Struggling artist Frank Dudley visited the Indiana Dunes 100 years ago and discovered his life's work – painting the fragile and constantly evolving landscape and promoting and preserving the dunes.
On Tuesday, Chicago Tonight looks at the enduring impact of Dudley's dramatic oil paintings, whose popularity helped ensure protection for this unique topography of sea, sand and sky on the southern edge of Lake Michigan.
We'll also talk with local experts such as James Dabbert, an Illinois Institute of Technology professor who co-wrote the book The Indiana Dunes Revealed: The Art of Frank V. Dudley.
When artist Frank Dudley first exhibited his oil paintings of the Indiana Dunes in 1918, visitors to the Art Institute of Chicago were so unfamiliar with the “alien” landscapes, they were convinced he’d been painting out west, instead of a mere 45 miles from Chicago.
Originally a native of Delevan, Wisc., Dudley went on to study at the Art Institute, ultimately dedicating 40 years of his life towards fighting to preserve the dunes he painted. Those efforts led to the creation of a protected state park for the dunes in 1925 and, in 1966, of a national park which now includes over 15,000 acres of land and over 13 miles of Indiana shoreline.
In an era of emerging modern art, Dudley’s paintings were rooted in the recent past, particularly the Impressionist movement of the late 19th century. While his fascination with Impressionism leant his art a gestural, expressive quality, Dudley's style was also considered conservative.
"He would've said he was conservative in the best possible way," said art historian Wendy Greenhouse. "He valued the traditions and the fundamental idea that art should enlighten and uplift and please and be something you'd wanna live with."
"His compositions are very naturalistic, there’s nothing forced about them," Greenhouse said. "You look at a scene and you say, ‘oh that’s exactly where I was last summer’ but if you look at the mass of his work and his return to particular subjects repeatedly, which he does over long periods of time, you’ll see that he’s very careful to frame the landscape so that you see all the elements that make up the dunes landscape."
Initially, Dudley struggled as an artist, according to Illinois Institute of Technology Professor Jim Dabbert, who co-authored a book on the artist and befriended members of Dudley's family.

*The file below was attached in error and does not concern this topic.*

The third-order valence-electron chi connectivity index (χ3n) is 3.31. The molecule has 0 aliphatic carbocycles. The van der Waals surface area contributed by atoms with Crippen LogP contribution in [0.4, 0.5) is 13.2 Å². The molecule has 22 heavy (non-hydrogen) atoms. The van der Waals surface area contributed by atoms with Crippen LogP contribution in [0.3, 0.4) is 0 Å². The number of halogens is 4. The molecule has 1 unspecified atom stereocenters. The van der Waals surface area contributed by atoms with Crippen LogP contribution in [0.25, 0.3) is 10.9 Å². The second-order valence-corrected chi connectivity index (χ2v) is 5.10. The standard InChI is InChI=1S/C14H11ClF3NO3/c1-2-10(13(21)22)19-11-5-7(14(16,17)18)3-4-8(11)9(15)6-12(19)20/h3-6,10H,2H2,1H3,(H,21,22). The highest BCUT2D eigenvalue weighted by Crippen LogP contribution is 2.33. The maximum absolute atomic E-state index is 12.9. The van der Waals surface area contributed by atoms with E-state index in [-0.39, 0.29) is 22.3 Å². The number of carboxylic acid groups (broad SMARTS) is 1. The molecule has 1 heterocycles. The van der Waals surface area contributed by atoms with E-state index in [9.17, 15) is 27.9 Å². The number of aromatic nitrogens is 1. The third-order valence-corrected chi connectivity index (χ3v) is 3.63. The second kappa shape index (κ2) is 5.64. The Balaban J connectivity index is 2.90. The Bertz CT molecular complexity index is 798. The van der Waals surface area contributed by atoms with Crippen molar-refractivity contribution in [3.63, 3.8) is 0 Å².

"He came to Chicago as a young man, as a landscape painter and like many artists in those days was exhibiting at Art Instiute of Chicago annual exhibitions, and then he did a very unusual thing – at age 50 he began to paint the Indiana Dunes to the near exclusion of all other subject matter," Dabbert said. "His fellow artists thought he made a bad career move, but Frank Dudley was on a mission."
Dabbert points out that Dudley also painted non-dune related Chicago scenes – like the city skyline painted in 1934 from the view of Promontory Point, and a view from the bridge in Jackson Park.
While there are many Dudley works in local private collections, only a few exist in Chicago area public collections. The biggest groupings are at the Indiana State Museum in Indianapolis and the Brauer Museum of Art in Valparaiso. In the Chicago area, his work can be seen at the Vanderpoel Art Gallery, Salt Creek Union League Club, and the Illinois State Museum.
That’s because Dudley, who kept a studio-cabin at the dunes year-round, had an unusual rental agreement. For 19 years, Dudley gave the state of Indiana one painting per year in lieu of rent for his studio cottage, which stood on state property.
Throughout his long career, Dudley preferred to be called a painter rather than an artist. By the time of his death in 1957, Frank Dudley had earned the nickname “Painter of the Dunes.”
Click below to view an original program from Dudley's 1918 Art Institute of Chicago exhibition